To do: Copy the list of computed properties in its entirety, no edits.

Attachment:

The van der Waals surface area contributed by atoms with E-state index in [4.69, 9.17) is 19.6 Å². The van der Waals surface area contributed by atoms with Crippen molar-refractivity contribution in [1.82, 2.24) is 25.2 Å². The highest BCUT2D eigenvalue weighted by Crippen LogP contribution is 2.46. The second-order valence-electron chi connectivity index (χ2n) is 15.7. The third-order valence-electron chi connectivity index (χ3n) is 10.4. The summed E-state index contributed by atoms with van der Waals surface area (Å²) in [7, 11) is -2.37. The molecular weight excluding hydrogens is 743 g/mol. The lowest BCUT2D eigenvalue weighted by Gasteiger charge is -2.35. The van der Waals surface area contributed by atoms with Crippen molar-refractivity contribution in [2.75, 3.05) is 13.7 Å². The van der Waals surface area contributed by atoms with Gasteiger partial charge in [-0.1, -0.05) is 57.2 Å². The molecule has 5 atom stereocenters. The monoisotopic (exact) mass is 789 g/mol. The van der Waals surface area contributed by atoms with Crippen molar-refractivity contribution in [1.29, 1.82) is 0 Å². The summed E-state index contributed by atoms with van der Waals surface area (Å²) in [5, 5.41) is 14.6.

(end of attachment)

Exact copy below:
The van der Waals surface area contributed by atoms with E-state index in [4.69, 9.17) is 19.6 Å². The van der Waals surface area contributed by atoms with Crippen molar-refractivity contribution in [1.82, 2.24) is 25.2 Å². The highest BCUT2D eigenvalue weighted by Crippen LogP contribution is 2.46. The second-order valence-electron chi connectivity index (χ2n) is 15.7. The third-order valence-electron chi connectivity index (χ3n) is 10.4. The summed E-state index contributed by atoms with van der Waals surface area (Å²) in [7, 11) is -2.37. The molecular weight excluding hydrogens is 743 g/mol. The lowest BCUT2D eigenvalue weighted by Gasteiger charge is -2.35. The van der Waals surface area contributed by atoms with Crippen molar-refractivity contribution in [2.75, 3.05) is 13.7 Å². The van der Waals surface area contributed by atoms with Gasteiger partial charge in [-0.1, -0.05) is 57.2 Å². The molecule has 5 atom stereocenters. The monoisotopic (exact) mass is 789 g/mol. The van der Waals surface area contributed by atoms with Crippen molar-refractivity contribution in [1.29, 1.82) is 0 Å². The summed E-state index contributed by atoms with van der Waals surface area (Å²) in [5, 5.41) is 14.6.